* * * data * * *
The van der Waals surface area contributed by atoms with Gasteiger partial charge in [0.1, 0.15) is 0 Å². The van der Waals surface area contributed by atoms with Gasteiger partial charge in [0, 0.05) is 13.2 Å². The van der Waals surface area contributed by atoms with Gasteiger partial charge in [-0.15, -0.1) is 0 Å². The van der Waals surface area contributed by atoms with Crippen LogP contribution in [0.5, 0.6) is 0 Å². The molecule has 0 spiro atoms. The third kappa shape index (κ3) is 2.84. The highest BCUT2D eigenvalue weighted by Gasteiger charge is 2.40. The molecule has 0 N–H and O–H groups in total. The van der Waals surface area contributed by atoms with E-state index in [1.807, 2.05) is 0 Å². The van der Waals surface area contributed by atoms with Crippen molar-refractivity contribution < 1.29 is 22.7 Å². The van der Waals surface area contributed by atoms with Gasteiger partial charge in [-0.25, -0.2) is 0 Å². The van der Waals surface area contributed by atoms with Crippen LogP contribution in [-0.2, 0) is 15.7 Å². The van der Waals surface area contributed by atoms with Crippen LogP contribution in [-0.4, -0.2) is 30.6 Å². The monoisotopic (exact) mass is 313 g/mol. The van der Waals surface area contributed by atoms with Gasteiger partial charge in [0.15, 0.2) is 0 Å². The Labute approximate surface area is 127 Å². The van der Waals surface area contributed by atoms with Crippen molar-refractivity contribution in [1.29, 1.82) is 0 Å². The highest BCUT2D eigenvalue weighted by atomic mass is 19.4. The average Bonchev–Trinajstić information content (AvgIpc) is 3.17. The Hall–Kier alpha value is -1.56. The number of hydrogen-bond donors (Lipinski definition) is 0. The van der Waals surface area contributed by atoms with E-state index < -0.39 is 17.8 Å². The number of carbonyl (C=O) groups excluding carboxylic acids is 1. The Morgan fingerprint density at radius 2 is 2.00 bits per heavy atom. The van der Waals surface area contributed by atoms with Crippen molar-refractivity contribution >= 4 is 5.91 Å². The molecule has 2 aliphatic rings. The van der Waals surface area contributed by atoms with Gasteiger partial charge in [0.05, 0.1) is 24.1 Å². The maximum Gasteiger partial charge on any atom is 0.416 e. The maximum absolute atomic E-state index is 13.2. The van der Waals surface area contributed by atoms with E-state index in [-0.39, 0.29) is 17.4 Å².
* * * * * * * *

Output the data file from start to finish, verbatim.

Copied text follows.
The van der Waals surface area contributed by atoms with Gasteiger partial charge in [0.1, 0.15) is 0 Å². The van der Waals surface area contributed by atoms with Gasteiger partial charge in [0, 0.05) is 13.2 Å². The van der Waals surface area contributed by atoms with Gasteiger partial charge in [-0.15, -0.1) is 0 Å². The van der Waals surface area contributed by atoms with Crippen LogP contribution in [0.5, 0.6) is 0 Å². The molecule has 0 spiro atoms. The third kappa shape index (κ3) is 2.84. The highest BCUT2D eigenvalue weighted by Gasteiger charge is 2.40. The molecule has 0 N–H and O–H groups in total. The van der Waals surface area contributed by atoms with E-state index in [1.807, 2.05) is 0 Å². The van der Waals surface area contributed by atoms with Crippen molar-refractivity contribution < 1.29 is 22.7 Å². The van der Waals surface area contributed by atoms with Gasteiger partial charge in [-0.25, -0.2) is 0 Å². The van der Waals surface area contributed by atoms with Crippen LogP contribution in [-0.2, 0) is 15.7 Å². The van der Waals surface area contributed by atoms with Crippen LogP contribution in [-0.4, -0.2) is 30.6 Å². The monoisotopic (exact) mass is 313 g/mol. The van der Waals surface area contributed by atoms with Gasteiger partial charge in [0.15, 0.2) is 0 Å². The Labute approximate surface area is 127 Å². The van der Waals surface area contributed by atoms with Crippen molar-refractivity contribution in [1.29, 1.82) is 0 Å². The highest BCUT2D eigenvalue weighted by atomic mass is 19.4. The average Bonchev–Trinajstić information content (AvgIpc) is 3.17. The Hall–Kier alpha value is -1.56. The number of hydrogen-bond donors (Lipinski definition) is 0. The van der Waals surface area contributed by atoms with E-state index < -0.39 is 17.8 Å². The number of carbonyl (C=O) groups excluding carboxylic acids is 1. The Morgan fingerprint density at radius 2 is 2.00 bits per heavy atom. The van der Waals surface area contributed by atoms with Crippen molar-refractivity contribution >= 4 is 5.91 Å². The molecule has 2 aliphatic rings. The van der Waals surface area contributed by atoms with Gasteiger partial charge in [0.05, 0.1) is 24.1 Å². The maximum Gasteiger partial charge on any atom is 0.416 e. The maximum absolute atomic E-state index is 13.2. The van der Waals surface area contributed by atoms with E-state index in [-0.39, 0.29) is 17.4 Å².